Amy Baker Writes
Author and Freelance Writer

…well, that’s not actually true. I was interviewed by the wonderful, Girl’s that Travel website, but Gemma is a kind angel of a human, who knows me, and likes me. This time I was being interviewed by a stranger.

As I was getting ready yesterday morning – I had a slightly shaky five minutes, which could have been linked to the three back-to-back Tetley’s I downed in the space of 20 minutes to get myself pepped up. Whatever it was my pulse quickened and I found myself pondering things I’ve never pondered before all while plucking my eyebrows more diligently than I ever have in my life. Maybe I should double up on the blusher? A terrible idea. Perhaps I should try to smile more often? Just creepy. What was my hand position strategy, because my go-to stance of crossing my arms just seems standoffish? Forming a hand position strategy is ludicrous.

Then of course, I realised how absurd these thoughts were and resolved to relax. I had no choice other than to just see what happened. I’d never been in this situation before so I couldn’t reasonably be expected to anticipate how it might go. However, I’m out of practice when it comes to talking to strangers. I’ll admit I’ve isolated myself a little from the general public over the last couple of years in a bid to apply myself enough to actually complete something for once. I still managed to keep up conversations with my friends… and the teenage baristas in the café I frequent…so I wasn’t completely out of the practicing interpersonal skills loop. I should be fine.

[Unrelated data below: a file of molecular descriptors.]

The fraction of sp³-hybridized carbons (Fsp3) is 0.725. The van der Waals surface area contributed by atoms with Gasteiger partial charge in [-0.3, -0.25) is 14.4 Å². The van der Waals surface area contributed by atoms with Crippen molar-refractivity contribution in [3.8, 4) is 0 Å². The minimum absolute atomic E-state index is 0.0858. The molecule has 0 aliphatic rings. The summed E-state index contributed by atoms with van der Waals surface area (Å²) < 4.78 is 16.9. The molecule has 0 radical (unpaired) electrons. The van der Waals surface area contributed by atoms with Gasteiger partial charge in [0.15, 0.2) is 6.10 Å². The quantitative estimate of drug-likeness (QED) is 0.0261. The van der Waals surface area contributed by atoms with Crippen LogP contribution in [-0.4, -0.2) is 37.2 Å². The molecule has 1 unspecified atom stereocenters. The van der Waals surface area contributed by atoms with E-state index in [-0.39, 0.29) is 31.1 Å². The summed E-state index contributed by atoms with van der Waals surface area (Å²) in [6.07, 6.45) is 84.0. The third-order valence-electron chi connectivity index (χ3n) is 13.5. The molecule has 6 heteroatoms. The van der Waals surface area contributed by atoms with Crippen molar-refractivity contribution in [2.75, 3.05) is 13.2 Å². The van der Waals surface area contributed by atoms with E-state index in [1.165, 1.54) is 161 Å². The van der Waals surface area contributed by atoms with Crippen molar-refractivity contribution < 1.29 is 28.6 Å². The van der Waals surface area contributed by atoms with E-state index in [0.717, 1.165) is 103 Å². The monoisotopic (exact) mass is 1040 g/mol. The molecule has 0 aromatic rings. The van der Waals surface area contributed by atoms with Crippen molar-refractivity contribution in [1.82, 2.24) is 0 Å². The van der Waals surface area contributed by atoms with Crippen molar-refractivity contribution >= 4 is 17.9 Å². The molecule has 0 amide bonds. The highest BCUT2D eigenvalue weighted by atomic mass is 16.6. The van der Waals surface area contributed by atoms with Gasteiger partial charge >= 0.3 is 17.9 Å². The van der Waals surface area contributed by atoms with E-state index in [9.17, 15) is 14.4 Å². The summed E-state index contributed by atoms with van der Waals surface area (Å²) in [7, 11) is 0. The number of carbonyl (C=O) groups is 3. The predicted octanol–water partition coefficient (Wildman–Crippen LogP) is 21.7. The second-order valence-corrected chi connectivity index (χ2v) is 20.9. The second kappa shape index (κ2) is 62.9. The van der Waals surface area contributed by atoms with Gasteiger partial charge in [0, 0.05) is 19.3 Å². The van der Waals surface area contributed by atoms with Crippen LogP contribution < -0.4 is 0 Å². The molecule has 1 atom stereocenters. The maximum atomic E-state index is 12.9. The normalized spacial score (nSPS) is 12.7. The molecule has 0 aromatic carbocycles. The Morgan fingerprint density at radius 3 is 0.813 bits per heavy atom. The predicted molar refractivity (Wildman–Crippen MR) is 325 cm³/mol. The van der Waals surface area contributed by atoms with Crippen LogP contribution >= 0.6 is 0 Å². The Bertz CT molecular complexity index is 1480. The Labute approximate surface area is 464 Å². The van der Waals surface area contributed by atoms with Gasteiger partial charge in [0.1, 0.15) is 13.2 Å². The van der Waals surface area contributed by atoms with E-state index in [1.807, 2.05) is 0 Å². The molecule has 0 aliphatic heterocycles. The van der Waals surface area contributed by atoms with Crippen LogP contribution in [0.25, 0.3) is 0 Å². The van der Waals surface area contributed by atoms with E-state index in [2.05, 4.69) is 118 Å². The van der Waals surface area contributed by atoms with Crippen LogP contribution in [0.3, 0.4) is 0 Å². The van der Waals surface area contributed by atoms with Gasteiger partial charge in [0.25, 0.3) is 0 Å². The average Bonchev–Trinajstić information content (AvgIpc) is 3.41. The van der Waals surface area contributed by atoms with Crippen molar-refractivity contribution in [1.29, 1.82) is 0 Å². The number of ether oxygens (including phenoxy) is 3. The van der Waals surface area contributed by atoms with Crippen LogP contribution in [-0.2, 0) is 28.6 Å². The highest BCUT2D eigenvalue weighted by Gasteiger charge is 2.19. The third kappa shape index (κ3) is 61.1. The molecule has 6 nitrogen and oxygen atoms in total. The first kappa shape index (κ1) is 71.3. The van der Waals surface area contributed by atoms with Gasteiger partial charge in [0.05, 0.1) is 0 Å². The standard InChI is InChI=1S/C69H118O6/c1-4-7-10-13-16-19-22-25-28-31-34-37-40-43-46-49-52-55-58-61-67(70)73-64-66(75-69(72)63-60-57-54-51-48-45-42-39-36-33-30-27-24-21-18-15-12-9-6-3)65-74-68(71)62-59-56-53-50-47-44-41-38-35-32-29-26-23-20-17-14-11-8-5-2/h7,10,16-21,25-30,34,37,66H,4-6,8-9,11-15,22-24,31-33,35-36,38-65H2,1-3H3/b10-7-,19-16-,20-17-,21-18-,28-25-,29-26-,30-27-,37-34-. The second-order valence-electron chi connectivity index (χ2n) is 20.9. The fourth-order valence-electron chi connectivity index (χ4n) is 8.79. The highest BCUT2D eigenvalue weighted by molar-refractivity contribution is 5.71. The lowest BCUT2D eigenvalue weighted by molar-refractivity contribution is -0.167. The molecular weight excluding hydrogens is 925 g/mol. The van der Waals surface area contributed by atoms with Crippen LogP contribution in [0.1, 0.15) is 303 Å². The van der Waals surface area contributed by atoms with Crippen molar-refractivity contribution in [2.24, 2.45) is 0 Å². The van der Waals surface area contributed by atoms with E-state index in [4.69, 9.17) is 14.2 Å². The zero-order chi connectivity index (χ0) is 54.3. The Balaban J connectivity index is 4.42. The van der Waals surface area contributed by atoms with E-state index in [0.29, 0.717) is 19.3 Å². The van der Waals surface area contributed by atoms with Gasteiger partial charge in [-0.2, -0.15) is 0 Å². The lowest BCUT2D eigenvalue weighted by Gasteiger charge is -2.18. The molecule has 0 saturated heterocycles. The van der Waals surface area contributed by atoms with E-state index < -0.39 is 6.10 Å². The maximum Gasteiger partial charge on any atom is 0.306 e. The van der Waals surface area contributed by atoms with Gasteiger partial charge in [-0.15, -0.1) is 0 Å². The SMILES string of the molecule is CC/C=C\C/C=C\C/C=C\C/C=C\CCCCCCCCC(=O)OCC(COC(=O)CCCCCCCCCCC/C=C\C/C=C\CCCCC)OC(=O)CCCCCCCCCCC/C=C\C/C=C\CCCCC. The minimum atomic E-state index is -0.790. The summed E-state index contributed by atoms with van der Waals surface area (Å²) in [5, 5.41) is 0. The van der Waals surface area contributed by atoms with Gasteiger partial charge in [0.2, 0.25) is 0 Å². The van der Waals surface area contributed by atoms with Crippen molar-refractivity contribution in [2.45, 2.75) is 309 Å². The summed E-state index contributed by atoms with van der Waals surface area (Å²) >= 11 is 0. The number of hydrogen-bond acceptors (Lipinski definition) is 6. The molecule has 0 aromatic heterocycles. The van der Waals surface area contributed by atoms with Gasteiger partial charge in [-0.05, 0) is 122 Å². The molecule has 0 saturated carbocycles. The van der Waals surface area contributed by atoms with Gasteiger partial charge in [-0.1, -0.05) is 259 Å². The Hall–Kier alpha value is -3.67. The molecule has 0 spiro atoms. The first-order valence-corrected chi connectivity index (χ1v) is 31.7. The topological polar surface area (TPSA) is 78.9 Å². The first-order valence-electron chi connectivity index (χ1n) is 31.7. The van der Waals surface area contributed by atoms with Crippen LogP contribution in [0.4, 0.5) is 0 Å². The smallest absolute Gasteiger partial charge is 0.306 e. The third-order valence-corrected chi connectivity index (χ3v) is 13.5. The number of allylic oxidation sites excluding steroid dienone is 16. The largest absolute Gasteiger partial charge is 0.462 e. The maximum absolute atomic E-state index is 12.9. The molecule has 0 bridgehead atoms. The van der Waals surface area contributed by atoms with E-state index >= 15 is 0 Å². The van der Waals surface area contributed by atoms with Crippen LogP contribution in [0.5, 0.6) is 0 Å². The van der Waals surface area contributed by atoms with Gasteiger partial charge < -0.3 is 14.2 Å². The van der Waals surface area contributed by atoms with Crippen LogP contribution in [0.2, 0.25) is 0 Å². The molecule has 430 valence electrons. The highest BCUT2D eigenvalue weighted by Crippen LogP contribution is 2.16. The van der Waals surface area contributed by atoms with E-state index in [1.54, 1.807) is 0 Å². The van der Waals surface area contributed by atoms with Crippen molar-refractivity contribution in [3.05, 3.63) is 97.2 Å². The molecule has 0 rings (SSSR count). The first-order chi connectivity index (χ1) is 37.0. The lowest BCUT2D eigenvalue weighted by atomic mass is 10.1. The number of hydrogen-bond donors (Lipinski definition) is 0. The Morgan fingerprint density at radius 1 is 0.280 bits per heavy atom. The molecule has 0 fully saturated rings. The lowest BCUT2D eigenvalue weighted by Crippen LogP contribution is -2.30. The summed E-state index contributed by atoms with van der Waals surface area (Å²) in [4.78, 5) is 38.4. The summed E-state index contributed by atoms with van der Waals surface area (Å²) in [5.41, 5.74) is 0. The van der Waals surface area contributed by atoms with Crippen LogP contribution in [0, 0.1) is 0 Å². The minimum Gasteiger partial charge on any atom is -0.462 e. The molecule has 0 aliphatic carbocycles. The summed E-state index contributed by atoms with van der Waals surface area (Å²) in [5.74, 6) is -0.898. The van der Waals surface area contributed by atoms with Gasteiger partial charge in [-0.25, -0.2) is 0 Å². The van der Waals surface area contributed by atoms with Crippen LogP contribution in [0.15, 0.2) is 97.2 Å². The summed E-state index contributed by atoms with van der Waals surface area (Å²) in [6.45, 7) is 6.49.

Besides, there was nothing I could do about it if I suddenly couldn’t remember any exclamations other than ‘awesome’! I’d just have to hope he didn’t interpret that as me having a dreadful vocabulary. If I found myself talking in the third person, perhaps he’d decide I was being topical and doff his cap my way. And if I developed a panic lisp, surely that might just confuse him into emailing me the questions to answer at my leisure.

When he arrived, of course he was just kindly human being doing his job. And of course I remembered how to answer a question, which was a relief. And, actually, it was fun!

It was the first time I was speaking to someone that didn’t know me about the thing I’ve been keeping so close to my chest. A few of my mates have read chapters, and offered incredibly valuable and insightful feedback, but they are doing so knowing who I am, and the kinds of decisions I’m prone to making. But now, post final edit, there’s an additional 10 thousand words that even those closest to me haven’t read. Ahhhh…shit.

Realisation has well and truly dawned in the last couple of days that people are actually going to read my book. If I allow myself to think about that too deeply, it makes me frowny, and a little clammy. Human beings that I know, don’t know, and those who were actually there are going to read it – and then they’re going to know what I did, what I said, how I behaved, and every little thought that occurred to me in between. And that’s pretty revealing – because *spoiler alert* I wasn’t always bossing it.

I could choose to panic at this stage I suppose, or obsess over what bits people might not like, or what’s the most mortifying. But that would be shit and sad at a time I’m pretty set on remaining delighted.

So I’m committing to being excited to talk about it more – with old friends and new. This is what I’ve been working towards – it’s time to stop worrying, slip off my fluffy house coat, actually leave the house, and, like I did yesterday, just hope for the best.


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